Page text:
The author, head of a teaching hospital surgical unit, argues that the medical curriculum must ensure that all students are exposed to a minimum of ethical discussion and decision-making. In describing his own approach he emphasises the need to show students that it is 'an intensely practical subject'. Moreover, he reminds them that moral dilemmas in medicine--perhaps a better term than medical ethics--are unavoidable in clinical practice. Professor Johnson emphasises the need for small group teaching and discussion of real (...)
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  19.  18
    Mark A. Davis, Nancy Brown Johnson & Douglas G. Ohmer (1998). Issue-Contingent Effects on Ethical Decision Making: A Cross-Cultural Comparison. [REVIEW] Journal of Business Ethics 17 (4):373-389.
    This experiment examined the effects of three elements comprising Jones' (1991) moral intensity construct, (social consensus, personal proximity, and magnitude of consequences) in a cross-cultural comparison of ethical decision making within a human resource management (HRM) context. Results indicated social consensus had the most potent effect on judgments of moral concern and judgments of immorality. An analysis of American, Eastern European, and Indonesian responses also indicted socio-cultural differences were moderated by the type of HRM ethical issue. In addition, individual differences (...)
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  20.  5
    David P. Boyd, Jay A. Halfond, Peder C. Johnson & Timm L. Kainen (2013). A Family Affair: A Case of Altruism or Aggrandizement? [REVIEW] Journal of Business Ethics 113 (1):157-161.
    The case recounts an incident of theft at a CEOs home during a company party. The rogue may well be an employee, and the CEO considers his options: should he let the matter pass and preserve the good will generated by the party, or should he stand on principle and engage the issue frontally? Three commentators provide perspective on an optimal response. They consider whether the CEOs true intent is to show appreciation or showcase opulence. In addition, the aberrant behavior (...)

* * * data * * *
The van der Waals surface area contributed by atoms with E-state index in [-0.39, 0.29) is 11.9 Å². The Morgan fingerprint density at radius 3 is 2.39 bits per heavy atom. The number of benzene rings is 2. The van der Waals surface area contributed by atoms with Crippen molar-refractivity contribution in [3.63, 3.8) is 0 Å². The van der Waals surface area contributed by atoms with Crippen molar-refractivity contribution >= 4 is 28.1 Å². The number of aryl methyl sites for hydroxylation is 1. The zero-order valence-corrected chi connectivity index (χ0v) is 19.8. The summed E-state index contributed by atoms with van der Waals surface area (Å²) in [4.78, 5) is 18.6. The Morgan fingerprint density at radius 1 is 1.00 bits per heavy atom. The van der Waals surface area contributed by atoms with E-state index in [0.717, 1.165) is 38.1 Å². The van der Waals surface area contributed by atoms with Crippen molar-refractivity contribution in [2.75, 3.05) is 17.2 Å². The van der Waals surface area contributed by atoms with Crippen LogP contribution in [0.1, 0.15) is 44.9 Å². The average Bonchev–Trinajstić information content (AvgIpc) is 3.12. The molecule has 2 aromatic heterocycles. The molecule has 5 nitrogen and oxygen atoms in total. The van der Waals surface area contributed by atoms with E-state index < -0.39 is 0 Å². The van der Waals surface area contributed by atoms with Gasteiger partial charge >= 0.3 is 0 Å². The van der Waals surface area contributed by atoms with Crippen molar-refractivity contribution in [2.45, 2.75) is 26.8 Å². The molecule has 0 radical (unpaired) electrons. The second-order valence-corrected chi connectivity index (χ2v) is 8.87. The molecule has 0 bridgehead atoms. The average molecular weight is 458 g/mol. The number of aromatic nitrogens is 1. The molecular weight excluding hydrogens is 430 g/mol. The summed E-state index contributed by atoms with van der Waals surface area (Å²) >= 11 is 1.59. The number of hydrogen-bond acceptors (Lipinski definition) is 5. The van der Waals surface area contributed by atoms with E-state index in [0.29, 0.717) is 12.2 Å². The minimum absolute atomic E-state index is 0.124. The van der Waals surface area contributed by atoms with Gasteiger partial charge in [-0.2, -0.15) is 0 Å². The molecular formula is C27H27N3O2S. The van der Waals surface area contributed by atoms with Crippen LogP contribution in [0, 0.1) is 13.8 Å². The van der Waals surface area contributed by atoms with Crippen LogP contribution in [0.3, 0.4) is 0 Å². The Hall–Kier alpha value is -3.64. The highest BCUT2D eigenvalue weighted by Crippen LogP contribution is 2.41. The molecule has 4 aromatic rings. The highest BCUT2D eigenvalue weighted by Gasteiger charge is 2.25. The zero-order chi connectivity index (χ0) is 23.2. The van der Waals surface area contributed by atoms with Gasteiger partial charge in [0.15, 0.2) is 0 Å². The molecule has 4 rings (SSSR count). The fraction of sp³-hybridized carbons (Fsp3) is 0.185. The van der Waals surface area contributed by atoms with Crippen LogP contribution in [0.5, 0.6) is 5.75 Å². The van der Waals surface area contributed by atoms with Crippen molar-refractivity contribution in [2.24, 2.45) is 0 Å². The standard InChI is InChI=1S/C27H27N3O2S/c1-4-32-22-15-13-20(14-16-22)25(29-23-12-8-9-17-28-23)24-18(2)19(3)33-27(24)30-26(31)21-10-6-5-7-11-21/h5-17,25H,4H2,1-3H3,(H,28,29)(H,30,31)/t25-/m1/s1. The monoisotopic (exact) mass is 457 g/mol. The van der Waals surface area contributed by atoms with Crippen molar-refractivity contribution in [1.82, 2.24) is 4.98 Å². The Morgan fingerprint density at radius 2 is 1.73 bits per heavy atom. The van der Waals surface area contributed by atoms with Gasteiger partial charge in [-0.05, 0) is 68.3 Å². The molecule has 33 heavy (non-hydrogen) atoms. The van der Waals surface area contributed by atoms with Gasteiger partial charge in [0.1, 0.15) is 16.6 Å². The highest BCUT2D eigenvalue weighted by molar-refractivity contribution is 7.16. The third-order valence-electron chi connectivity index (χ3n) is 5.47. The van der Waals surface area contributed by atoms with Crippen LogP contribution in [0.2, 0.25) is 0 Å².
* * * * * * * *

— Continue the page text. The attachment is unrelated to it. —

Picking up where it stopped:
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  21.  4
    Natasha Z. Kirkham, Jonathan A. Slemmer & Scott P. Johnson (2002). Visual Statistical Learning in Infancy: Evidence for a Domain General Learning Mechanism. Cognition 83 (2):B35-B42.
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  22.  17
    A. David Redish, Steve Jensen & Adam Johnson (2008). A Unified Framework for Addiction: Vulnerabilities in the Decision Process. Behavioral and Brain Sciences 31 (4):415-437.
    The understanding of decision-making systems has come together in recent years to form a unified theory of decision-making in the mammalian brain as arising from multiple, interacting systems (a planning system, a habit system, and a situation-recognition system). This unified decision-making system has multiple potential access points through which it can be driven to make maladaptive choices, particularly choices that entail seeking of certain drugs or behaviors. We identify 10 key vulnerabilities in the system: (1) moving away from homeostasis, (2) (...)
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  23.  2
    N. L. Jones, A. M. Peiffer, A. Lambros, M. Guthold, A. D. Johnson, M. Tytell, A. E. Ronca & J. C. Eldridge (2010). Developing a Problem-Based Learning (PBL) Curriculum for Professionalism and Scientific Integrity Training for Biomedical Graduate Students. Journal of Medical Ethics 36 (10):614-619.
    A multidisciplinary faculty committee designed a curriculum to shape biomedical graduate students into researchers with a high commitment to professionalism and social responsibility and to provide students with tools to navigate complex, rapidly evolving academic and societal environments with a strong ethical commitment. The curriculum used problem-based learning (PBL), because it is active and learner-centred and focuses on skill and process development. Two courses were developed: Scientific Professionalism: Scientific Integrity addressed discipline-specific and broad professional norms and obligations for the ethical (...)